- Swap out refined grains for healthier whole grains and enjoy whole grain bread and pasta in this manner.
- Take advantage of the natural sweetness of fruits and try using them in new ways such as chopping up berries then topping them with whipped cream for a delicious dessert.
- Replace butter, cream, shortening, or margarine for healthier olive oils or ghee when cooking.
- Focus on heart-healthy options like nuts, fish, and avocados.
If you’re new to cooking, don’t overcomplicate it. Identify a few basic, go-to meals that feature simple ingredients you really love to eat. Start by preparing one, then add more as you gain confidence. Learning to cook without recipes—or starting with a handful of healthy favorites—can be a great way to reduce stress.
4. Implement Healthy Habits
Habits are key to improving your overall health. Everybody has a rough day now and then that leads to eating too much, eating the wrong things, missing a workout, etc. However, healthy habits can ensure that your overall lifestyle choices are healthy and beneficial to you.
A few healthy habits to try:
- Track your food intake in a food diary or app. (Aim for at least two weeks of records to give yourself a more accurate look at your average diet.) Consider marking how you felt each day to see how different foods might affect your energy and mood.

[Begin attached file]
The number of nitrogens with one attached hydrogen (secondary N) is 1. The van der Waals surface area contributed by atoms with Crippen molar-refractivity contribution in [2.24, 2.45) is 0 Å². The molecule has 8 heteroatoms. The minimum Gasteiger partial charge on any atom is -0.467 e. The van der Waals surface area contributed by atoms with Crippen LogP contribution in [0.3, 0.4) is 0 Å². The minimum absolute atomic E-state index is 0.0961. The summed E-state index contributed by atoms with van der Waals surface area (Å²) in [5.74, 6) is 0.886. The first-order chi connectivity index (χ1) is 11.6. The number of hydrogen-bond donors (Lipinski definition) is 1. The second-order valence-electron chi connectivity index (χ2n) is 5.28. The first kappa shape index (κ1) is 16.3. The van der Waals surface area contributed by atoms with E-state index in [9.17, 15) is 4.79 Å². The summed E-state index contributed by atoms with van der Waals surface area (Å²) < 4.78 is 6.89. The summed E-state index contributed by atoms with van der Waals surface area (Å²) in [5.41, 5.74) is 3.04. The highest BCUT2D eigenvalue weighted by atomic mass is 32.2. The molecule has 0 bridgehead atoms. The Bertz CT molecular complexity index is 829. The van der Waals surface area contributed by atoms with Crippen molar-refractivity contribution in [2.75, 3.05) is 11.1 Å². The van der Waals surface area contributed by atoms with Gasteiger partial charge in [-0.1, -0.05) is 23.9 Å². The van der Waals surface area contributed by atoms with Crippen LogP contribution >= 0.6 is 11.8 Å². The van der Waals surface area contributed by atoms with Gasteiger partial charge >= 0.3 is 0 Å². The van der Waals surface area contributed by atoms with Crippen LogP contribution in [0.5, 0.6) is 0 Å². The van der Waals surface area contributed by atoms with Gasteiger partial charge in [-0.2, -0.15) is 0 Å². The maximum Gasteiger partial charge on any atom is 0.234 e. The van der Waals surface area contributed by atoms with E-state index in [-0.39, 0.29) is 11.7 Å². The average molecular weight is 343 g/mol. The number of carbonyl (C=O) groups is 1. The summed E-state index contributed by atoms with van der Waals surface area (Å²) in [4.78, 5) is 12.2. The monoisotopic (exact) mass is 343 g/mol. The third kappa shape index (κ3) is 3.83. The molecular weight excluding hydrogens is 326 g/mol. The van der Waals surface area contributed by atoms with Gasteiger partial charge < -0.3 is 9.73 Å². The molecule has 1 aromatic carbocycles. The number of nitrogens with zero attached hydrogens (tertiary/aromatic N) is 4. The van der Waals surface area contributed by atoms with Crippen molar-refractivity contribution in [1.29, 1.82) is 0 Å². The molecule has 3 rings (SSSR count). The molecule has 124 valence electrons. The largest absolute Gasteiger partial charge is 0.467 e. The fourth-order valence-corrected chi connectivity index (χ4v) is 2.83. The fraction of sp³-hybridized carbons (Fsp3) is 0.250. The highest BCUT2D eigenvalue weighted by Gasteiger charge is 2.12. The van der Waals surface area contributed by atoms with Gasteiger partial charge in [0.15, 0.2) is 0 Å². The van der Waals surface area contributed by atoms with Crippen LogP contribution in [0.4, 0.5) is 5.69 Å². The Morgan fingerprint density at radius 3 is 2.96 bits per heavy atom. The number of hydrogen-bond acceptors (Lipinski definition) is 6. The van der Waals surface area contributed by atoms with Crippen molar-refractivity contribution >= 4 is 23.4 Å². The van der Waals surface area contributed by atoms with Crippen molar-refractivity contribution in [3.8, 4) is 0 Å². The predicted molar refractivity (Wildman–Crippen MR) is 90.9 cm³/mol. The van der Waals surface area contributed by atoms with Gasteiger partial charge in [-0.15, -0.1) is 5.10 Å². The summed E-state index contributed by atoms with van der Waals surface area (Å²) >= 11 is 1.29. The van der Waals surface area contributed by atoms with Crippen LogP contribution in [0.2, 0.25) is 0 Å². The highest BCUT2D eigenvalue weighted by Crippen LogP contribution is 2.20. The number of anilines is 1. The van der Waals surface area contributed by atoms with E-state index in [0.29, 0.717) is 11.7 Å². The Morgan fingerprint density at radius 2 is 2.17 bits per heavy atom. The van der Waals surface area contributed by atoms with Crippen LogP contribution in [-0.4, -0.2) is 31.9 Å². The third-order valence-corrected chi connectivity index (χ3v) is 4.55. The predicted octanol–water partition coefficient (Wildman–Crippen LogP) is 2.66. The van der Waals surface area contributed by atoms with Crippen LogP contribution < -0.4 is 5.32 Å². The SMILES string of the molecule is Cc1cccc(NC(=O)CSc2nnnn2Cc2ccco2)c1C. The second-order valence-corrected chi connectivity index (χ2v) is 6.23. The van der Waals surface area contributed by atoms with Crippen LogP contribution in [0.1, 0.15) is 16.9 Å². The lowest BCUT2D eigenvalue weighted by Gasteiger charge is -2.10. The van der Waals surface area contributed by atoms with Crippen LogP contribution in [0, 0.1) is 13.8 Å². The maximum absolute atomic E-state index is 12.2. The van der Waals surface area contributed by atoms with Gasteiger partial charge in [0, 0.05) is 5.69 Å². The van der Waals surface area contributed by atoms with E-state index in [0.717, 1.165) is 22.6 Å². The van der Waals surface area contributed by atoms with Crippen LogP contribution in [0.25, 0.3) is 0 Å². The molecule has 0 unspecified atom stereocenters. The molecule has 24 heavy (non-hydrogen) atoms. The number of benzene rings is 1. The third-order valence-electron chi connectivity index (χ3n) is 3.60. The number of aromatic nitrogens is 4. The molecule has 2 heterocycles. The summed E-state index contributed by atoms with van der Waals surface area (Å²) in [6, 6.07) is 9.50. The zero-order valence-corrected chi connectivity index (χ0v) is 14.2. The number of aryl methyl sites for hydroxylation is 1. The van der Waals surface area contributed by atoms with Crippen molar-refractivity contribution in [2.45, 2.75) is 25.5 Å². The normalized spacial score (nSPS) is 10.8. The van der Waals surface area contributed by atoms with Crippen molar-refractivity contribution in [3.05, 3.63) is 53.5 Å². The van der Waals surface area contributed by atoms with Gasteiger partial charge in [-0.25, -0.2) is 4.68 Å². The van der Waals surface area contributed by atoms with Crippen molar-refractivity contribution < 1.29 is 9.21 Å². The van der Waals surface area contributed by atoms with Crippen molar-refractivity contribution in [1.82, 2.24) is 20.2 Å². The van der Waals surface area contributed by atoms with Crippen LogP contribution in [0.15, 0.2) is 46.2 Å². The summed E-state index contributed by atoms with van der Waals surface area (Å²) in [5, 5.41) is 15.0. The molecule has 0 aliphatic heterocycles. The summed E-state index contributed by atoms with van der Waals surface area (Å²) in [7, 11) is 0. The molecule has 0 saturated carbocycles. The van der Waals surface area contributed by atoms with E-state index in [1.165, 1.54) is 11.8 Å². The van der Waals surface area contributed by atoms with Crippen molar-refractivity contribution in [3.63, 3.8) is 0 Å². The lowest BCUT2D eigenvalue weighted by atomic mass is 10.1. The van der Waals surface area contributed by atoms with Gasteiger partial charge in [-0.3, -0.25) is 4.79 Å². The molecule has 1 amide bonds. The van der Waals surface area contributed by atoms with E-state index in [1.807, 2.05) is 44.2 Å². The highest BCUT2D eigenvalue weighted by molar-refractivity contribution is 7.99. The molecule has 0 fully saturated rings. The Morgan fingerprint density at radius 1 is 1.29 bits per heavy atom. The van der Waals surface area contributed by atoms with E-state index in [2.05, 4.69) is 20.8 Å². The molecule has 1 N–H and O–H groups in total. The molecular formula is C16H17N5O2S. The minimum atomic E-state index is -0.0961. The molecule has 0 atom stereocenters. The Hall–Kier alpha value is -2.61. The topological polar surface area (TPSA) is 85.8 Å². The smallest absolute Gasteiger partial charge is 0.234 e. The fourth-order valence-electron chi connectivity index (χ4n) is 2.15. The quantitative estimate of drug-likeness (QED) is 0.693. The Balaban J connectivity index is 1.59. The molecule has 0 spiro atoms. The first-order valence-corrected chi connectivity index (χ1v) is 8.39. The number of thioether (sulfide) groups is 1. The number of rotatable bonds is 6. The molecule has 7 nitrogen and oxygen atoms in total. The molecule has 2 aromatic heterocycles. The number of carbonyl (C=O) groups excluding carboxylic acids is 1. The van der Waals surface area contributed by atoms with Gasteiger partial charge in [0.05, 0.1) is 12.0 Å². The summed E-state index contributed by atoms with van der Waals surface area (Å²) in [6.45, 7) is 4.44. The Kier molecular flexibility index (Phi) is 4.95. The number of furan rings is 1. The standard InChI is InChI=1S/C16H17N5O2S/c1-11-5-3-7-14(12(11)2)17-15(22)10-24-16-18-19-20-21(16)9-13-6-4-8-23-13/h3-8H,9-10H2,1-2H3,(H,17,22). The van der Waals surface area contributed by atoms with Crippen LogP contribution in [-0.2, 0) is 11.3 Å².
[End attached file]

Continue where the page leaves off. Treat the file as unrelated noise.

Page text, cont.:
- Journal about your food choices and the emotions that surround these choices. Do you tend to eat emotionally or after certain stressors?
- Meet with a qualified nutritionist regularly to monitor and improve your quality of life.
- Move every day! Try walking 30-60 minutes daily for maximum benefit.
- Create a supportive network from trusted loved ones who want the best for you. Find a friend who will keep you accountable, go to the gym with you, or simply be there for you when things get rough.
- Have regular appointments with your doctor. Be honest about your lifestyle choices and work with your doctor to keep improving your health.
5. Aim for Better, Not Perfect
Lastly, remember that you are not perfect. Nobody is perfect and everybody makes mistakes or has rough days or weeks. Keep working to create healthy, nutritional habits in your life. If you feel you’ve gotten off track, start again immediately and remind yourself that by just pushing forward with your healthy habits you will already be on a path that is better off than when you started. Remember to aim to become 1% better every day. Remind yourself that you are worth so much. You can do this!
At the end of the day, everything is about continuing to improve steadily. Keep looking for more ways to make healthy food swaps, add in exercise, and reflect on your lifestyle and how you feel.
Studies show that one out of every three adults over the age of 50 who has diabetes is likely to develop Peripheral Arterial Disease (PAD). If you are diabetic and feel you may have the signs and symptoms of Peripheral Arterial Disease (PAD), please contact us today to schedule an endovascular consultation.